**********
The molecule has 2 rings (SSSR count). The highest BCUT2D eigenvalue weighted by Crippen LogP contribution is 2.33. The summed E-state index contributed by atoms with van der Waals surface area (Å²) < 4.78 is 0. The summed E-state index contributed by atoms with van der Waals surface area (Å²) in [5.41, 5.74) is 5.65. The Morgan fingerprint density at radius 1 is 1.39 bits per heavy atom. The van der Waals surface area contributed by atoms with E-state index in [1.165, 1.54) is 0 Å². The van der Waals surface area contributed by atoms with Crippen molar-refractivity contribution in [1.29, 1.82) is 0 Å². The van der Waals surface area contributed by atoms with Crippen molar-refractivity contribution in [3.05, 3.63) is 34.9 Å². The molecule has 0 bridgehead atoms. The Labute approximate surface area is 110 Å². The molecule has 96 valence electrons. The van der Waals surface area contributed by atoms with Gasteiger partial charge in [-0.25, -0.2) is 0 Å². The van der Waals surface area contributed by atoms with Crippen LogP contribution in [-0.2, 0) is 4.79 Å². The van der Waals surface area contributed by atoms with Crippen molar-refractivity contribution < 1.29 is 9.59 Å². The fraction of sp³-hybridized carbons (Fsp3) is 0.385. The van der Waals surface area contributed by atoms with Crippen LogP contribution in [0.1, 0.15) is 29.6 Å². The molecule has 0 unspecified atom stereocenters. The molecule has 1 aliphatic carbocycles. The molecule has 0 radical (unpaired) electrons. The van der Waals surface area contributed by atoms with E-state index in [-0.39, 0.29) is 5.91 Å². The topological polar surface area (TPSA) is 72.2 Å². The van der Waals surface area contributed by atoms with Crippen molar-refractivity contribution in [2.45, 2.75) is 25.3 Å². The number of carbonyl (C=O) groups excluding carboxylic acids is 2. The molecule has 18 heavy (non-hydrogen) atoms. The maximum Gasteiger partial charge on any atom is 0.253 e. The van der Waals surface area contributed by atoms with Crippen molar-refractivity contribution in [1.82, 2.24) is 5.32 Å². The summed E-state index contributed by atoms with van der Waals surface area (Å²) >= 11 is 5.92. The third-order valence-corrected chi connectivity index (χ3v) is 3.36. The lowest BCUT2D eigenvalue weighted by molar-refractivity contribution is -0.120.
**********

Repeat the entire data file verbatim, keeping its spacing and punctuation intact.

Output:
The molecule has 2 rings (SSSR count). The highest BCUT2D eigenvalue weighted by Crippen LogP contribution is 2.33. The summed E-state index contributed by atoms with van der Waals surface area (Å²) < 4.78 is 0. The summed E-state index contributed by atoms with van der Waals surface area (Å²) in [5.41, 5.74) is 5.65. The Morgan fingerprint density at radius 1 is 1.39 bits per heavy atom. The van der Waals surface area contributed by atoms with E-state index in [1.165, 1.54) is 0 Å². The van der Waals surface area contributed by atoms with Crippen molar-refractivity contribution in [1.29, 1.82) is 0 Å². The van der Waals surface area contributed by atoms with Crippen molar-refractivity contribution in [3.05, 3.63) is 34.9 Å². The molecule has 0 bridgehead atoms. The Labute approximate surface area is 110 Å². The molecule has 96 valence electrons. The van der Waals surface area contributed by atoms with Gasteiger partial charge in [-0.25, -0.2) is 0 Å². The van der Waals surface area contributed by atoms with Crippen LogP contribution in [-0.2, 0) is 4.79 Å². The van der Waals surface area contributed by atoms with Crippen molar-refractivity contribution < 1.29 is 9.59 Å². The fraction of sp³-hybridized carbons (Fsp3) is 0.385. The van der Waals surface area contributed by atoms with Crippen LogP contribution in [0.1, 0.15) is 29.6 Å². The molecule has 0 unspecified atom stereocenters. The molecule has 1 aliphatic carbocycles. The molecule has 0 radical (unpaired) electrons. The van der Waals surface area contributed by atoms with E-state index in [-0.39, 0.29) is 5.91 Å². The topological polar surface area (TPSA) is 72.2 Å². The van der Waals surface area contributed by atoms with Crippen molar-refractivity contribution in [2.45, 2.75) is 25.3 Å². The number of carbonyl (C=O) groups excluding carboxylic acids is 2. The molecule has 18 heavy (non-hydrogen) atoms. The maximum Gasteiger partial charge on any atom is 0.253 e. The van der Waals surface area contributed by atoms with Crippen molar-refractivity contribution in [1.82, 2.24) is 5.32 Å². The summed E-state index contributed by atoms with van der Waals surface area (Å²) >= 11 is 5.92. The third-order valence-corrected chi connectivity index (χ3v) is 3.36. The lowest BCUT2D eigenvalue weighted by molar-refractivity contribution is -0.120.